Asian shares jump, yields & dollar fall as Fed stuns

SYDNEY Wed Sep 18, 2013 7:06pm EDT

1 of 8. A visitor walks past logos at the Tokyo Stock Exchange in Tokyo June 13, 2013.

Credit: Reuters/Toru Hanai

SYDNEY (Reuters) - Asian shares and currencies looked set to surge on Thursday after the U.S. Federal Reserve stunned markets and decided not to taper its asset-buying program, sending U.S. bond yields and the dollar into a tailspin.

The prospect of low U.S. rates for longer should be a major relief to emerging markets which have been suffering from capital flight back to the developed world, with shares in Mexico and Brazil already leading the way higher.

The Fed's decision to keep its asset buying at $85 billion a month was seen as a rebuff to the sharp rise in Treasury yields over recent months which was proving a headwind for the housing market and the economy in general.

"This is a major Fed protest against the tightening of financial conditions," said Alan Ruskin, global head of foreign exchange strategy at Deutsche Bank in New York.

"The Fed is very worried that recent tightening of financial conditions is sizable and, probably more important, the back-up in yields is too swift to be able to comfortably conclude that the economy will not slow too much."

The bond market got the message and 10-year Treasury yields tumbled 16 basis points to 2.69 percent. Futures contracts for the Fed funds rate and Eurodollars romped higher right out to 2016 as the market also pushed back the likely timing of the first hike in U.S. rates.

That in turn sent the dollar tumbling across the board. The euro shot up 1.2 percent to $1.3505, having hit its highest in almost eight months.

The dollar dropped a full yen to 98.15, a move that might restrain any rally in Japanese equities. Against a basket of currencies, the dollar shed a full percentage point .DXY.

Equity investors cheered as the Dow Jones industrial average .DJI gained 0.74 percent, while the S&P 500 .SPX added 0.92 percent to a fresh record.

Asian shares traded in the U.S. followed suit. The BNYMellonAsia ADR Index .BKAS rose 2.6 percent to hit highs not seen since June 2008.

All of which should boost hard-hit emerging market (EM) currencies such as the Indonesian rupiah and Indian rupee.

"The surprise from the Fed means that bond yields are going to be lower than we previously expected by the end of the year," said Tony Morriss, head of interest rate research at ANZ.

"This is good news for a renewed search for yield, credit spread performance and easing of some selectively intense pressure in EM markets."

However, it also created a headache for central banks in Australia and New Zealand which would much prefer their currencies to be weaker.

The Australian dollar surged 1.5 percent to $0.9500, an effective tightening in conditions that will pressure the Reserve Bank of Australia (RBA) to cut rates to compensate.

In contrast the extension of U.S. stimulus was seen as unambiguously favorable for global commodity demand and prices.

Spot gold stormed ahead to $1,361.89, a gain of over $60 on the session, while copper futures jumped 1.5 percent to $7,184.15.

Brent crude climbed $2.55 to $110.74 a barrel, while U.S. crude was up at $108.21 compared to $105.32 early on Wednesday.

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Comments (4)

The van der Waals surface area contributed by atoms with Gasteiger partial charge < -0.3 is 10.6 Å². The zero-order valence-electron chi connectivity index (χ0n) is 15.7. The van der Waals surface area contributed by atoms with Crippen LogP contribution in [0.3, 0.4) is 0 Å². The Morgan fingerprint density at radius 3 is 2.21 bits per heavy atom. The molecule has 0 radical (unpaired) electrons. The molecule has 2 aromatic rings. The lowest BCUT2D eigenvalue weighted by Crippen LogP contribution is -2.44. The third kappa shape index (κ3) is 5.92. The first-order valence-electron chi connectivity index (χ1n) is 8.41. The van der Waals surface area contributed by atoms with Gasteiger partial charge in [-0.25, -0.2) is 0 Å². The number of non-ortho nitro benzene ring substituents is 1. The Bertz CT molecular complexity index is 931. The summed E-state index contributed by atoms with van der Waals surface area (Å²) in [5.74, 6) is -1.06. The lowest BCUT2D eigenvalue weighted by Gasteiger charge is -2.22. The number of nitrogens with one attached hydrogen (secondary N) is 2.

Taper QE vs higher USA debt ceiling. Which is more important?
Answer: Until the government breaks American business, industry and worker-crushing Wal-Mart into several separate companies like it did to the country’s largest telephone company a few decades ago, the United States deserves the bankruptcy that awaits it if the debt ceiling goes up much further.
There are other countries willing and waiting to fill the gap left when America collapses into bankruptcy: many, many countries who can, believe it or not, fill the economic gap very quickly. History is littered with bankrupt empires that today are as badly off as Greece, Spain, Britain, France and Italy, all of which are faint shadows of what they once were.

Sep 18, 2013 1:57pm EDT  --  Report as abuse
JadeGate wrote:
Fed double speak for QE hasn’t made the slightest bit difference to the sinking US economy, except to add an enormous debt load. Only have to look at Japan’s 20 years of QE to see what it does to an economy (zip + out of control debt). When the next earnings season starts, market will see for itself that QE has been all smoke and mirrors. Bernanke won’t take the rap while he’s it still in the job – just keepin’ the coffin afloat till departure day, then it’s someone else’s problem.

Sep 18, 2013 6:27pm EDT  --  Report as abuse
renlim wrote:
I wonder How Many International Markets Will Bite On The Manic Or Euphoric Bait Of The US Fed To Over Extend Their Markets Beyond There Value?,Due To The Continuum Of The US Fed’s QE Bubble (For It’s Self Preservation Of Being The Global Currency) To A Pressure Point Of Economic Collapse And Implosion Of The Worlds Monetary System That The World Has Never Seen.If International Market Follows The US Fed Pipe Piper Over The Cliff…At Less Every Other Countries Market Would Collapse With The US Monetary System.. And Would Allow The Global Markets To Start From Square One With The US inevitable Collapses Of It’s Markets And Monetary System..Better To Have Everyone Go Down With You Than Have Somebody Rise Above You ( Maintaining Position)..Then The US May Be Able To Structure A Greater Monetary Positioning After A Global Economic Catastrophe That All Other Markets Hopefully Follow..And That Would Be A One Global Monetary System Run By US Fed, At That Point There Would Be No National Sovereignty Left For Countries..A Covert Shadow Coup d’etat And A Global Take Over Without A Shoot Being Fired…Only Time Will Tell If This Is The Scenario Of The US Banking System?

Sep 18, 2013 7:39pm EDT  --  Report as abuse
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